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Dance review: Los Angeles Ballet's 'New Wave LA' program

May 17, 2010 |  1:55 pm
LAB

Everything isn’t always beautiful at the ballet. Sometimes there’s loneliness, rough sex and violence, as there was at Los Angeles Ballet’s "New Wave LA" program, presented Saturday at the Redondo Beach Performing Arts Center.

Yes, life can be a downer; even that peasant girl Giselle had a rotten, no-good day. But more disheartening than the oppressive subject matter of "New Wave LA," was the shallow choreographic skill and exhibitionist athleticism throughout much – though not all – of the works premiered this weekend (continuing the next two weekends in Glendale and Santa Monica). 

With the exception of former ballerina Josie Walsh, the choreographers represented on "New Wave LA" come from the commercial rather than the classical side of dance; three have worked on the popular TV show “So You Think You Can Dance.”

If you’re an optimist, this match looks like an idea with some promise. We live in the entertainment capital of the world, and co-artistic directors Colleen Neary and Thordal Christensen are trying to build a unique and distinctive repertory – not to mention grow an audience. Boundaries that once separated modern dance from ballet have evaporated, so couldn’t the gulf between the concert and the sound stages be bridged as well? 

Choreographer Travis Wall provided inspiration, despite the swinging fists in his “Reflect. Affect. Carry On … .”  Using cover recordings of songs by Queen, U2 and Sigur Rós, Wall put a new spin on the party from hell, displaying complexity and subtlety in his narrative. Couples slouched on sofas, or slow danced about the room, stealing one another’s partners.

LAB2 Wall’s universe was dreamy, surrealistic. The eight dancers meandered about the stage space on differing planes, coming together in an unexpected trio and a handsome group section for the men. The yearning in Wall's lyrical vocabulary was palpable, but his characters expressed isolation more than desire.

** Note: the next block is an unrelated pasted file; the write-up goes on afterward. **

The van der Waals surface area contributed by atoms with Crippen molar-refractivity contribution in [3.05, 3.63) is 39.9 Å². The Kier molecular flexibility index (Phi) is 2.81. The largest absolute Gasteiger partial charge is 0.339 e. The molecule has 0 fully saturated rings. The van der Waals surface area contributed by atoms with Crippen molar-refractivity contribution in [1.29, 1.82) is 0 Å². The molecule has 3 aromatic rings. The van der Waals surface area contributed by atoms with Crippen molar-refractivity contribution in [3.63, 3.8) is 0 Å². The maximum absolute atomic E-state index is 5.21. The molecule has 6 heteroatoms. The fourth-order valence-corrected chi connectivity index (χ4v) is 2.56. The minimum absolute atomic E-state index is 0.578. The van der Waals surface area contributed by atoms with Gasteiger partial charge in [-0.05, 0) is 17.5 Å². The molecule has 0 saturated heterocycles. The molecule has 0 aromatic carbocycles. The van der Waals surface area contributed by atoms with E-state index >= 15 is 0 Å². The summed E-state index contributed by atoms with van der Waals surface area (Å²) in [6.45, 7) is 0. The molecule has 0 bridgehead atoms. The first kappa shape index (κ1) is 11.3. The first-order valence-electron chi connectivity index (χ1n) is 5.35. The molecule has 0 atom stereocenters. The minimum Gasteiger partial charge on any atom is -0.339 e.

In “Wink,” Mandy Moore also concerned herself with singles looking for love, and she created a mood considerably more upbeat than the others (thanks also to musical excepts from Cirque Eloize’s “Rain” and designer Keyra Gonzalez’s white, flowing costumes).

To suggest their openness to one another, the six women and four men held their hands ahead like sleepwalkers, and their hips thrust forward in an off-center pose.

Eventually, Chelsea Paige Johnston and Chehon Wespi-Tschopp found a rough-hewed happiness. The men endured below-the-belt pummeling from the women, and all the dancers dropped their arms to signal a pause in their search.

Both Josie Walsh in her “Transmutation” and Sonya Tayeh in “the back and forth” turned up the energy with pieces that were raw, athletic and disturbing for their depictions of abuse to women.  Walsh gave the dancers an astonishing workout, to a thumping score by Paul Rivera Jr.  This was a mean streets kind of ballet – the women in toe shoes – with steps shoehorned into the rhythm. Walsh had her trios facing front, performing huge leaps, large kicks, gymnastic explosions all in unison, which gave it a drill team feel.

Tayeh, using a mixed score of rock 'n’roll and tango, gave us the male-female relationship as bull fight; literally, with the men head-butting the women. The ladies ended up impaled on the raised leg of their partners, flailing about. One ballerina was pulled offstage by her legs; another dragged across by her face, her leg in arabesque. Drew Grant, who does an impressive snarl, sneered as he pushed Grace Mcloughlin. The audience enjoyed the workout, but it left this viewer cold.

The best part of "New Wave LA" was watching how the dancers tore up the stage. Tall and elegant Zheng Hua Li transformed himself into a rat. Tyler Burkett whipped through rhythmically perfect pirouettes; Johnston mugged at the audience and unfurled her leg in sweeping extensions. The dancers’ commitment never wavered, and that was saying a whole lot.

-- Laura Bleiberg

Los Angeles Ballet’s "New Wave LA." 7:30 p.m. May 22, Alex Theatre, Glendale; 7:30 p.m. May 29, 2 p.m. May 30, the Broad Stage, Santa Monica. $15-$95. (310) 998-7782 or www.losangelesballet.org

Related:

Los Angeles Ballet tries the untraditional

Top photo: Craig Hall, from left, Chelsea Paige Johnston, Katrina Gould, Alexander Forck, Nancy Richer, Zheng Hua Li, Monica Pelfrey, Tyler Burkett in "Reflect. Affect. Carry On….” 

Bottom: Grace Mcloughlin, Drew Grant in “the back and forth."

Credit: Reed Hutchinson/Los Angeles Ballet

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